As for the final comments regarding your students, I am sure you treat the matter with the special sensitivity it requires. Still, the topic must make a unique impact on your African-American students. Have they also expressed the idea that they would like to see these dates recognized as a National Holiday?

    Reply
    1. Kevin Levin Post author

      I haven’t noticed any difference on this level among the African American students that I’ve taught in Boston vs. Charottesville. My students are deeply engaged in the history, but rarely do they concern themselves with what holidays should or should not matter.

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  2. Cindy Weddan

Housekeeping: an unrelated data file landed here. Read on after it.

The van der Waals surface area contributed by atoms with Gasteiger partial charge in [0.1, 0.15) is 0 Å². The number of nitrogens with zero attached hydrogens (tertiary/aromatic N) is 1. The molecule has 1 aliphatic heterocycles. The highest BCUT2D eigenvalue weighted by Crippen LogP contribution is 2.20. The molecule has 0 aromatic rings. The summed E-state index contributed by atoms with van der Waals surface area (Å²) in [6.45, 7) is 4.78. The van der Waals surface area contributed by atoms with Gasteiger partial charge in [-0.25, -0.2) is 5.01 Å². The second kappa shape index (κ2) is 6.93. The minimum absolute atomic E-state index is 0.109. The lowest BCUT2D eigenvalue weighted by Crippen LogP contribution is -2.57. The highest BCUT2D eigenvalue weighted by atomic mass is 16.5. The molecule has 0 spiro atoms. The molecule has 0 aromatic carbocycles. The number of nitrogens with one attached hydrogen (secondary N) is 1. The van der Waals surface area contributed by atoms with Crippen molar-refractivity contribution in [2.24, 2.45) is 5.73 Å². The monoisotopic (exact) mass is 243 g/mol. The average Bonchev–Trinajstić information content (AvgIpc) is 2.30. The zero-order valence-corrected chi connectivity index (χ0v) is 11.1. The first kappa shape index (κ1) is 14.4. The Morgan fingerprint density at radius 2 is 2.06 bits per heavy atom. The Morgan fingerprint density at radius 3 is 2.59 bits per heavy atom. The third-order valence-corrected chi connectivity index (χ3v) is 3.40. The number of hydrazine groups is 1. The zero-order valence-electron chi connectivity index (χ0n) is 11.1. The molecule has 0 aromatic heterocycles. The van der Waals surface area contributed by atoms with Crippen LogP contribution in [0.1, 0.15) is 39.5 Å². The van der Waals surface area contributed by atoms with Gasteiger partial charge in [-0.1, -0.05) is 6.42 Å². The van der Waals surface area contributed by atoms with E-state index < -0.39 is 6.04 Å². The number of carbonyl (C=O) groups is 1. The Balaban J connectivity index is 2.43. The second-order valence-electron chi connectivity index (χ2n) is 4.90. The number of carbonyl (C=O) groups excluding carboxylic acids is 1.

As for which holidays should or should not matter, I really just followed your lead from your discussion of Lee-Jackson Day, where you placed tremendous emphasis on the relative importance of Lee-Jackson Day in comparison with MLK Day. I therefore concluded, very reasonably I might add, that you would attach similar importance to the idea of Holidays celebrating, respectively, the end the slave-trade and the end of slavery in America.

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    1. Kevin Levin Post author

      If you are asking me personally than the answer is yes. I would say given the values that most Americans hold dear that commemorating the end of slavery would better reflect our collective belief in the expansion of freedom.

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  3. Bryan Cheeseboro

    Emancipation Day (April 16) is a legal holiday in the District of Columbia. Wikipedia mentions that observances also take place in Florida, Mississippi and Texas. Maybe there will be a federal holiday someday.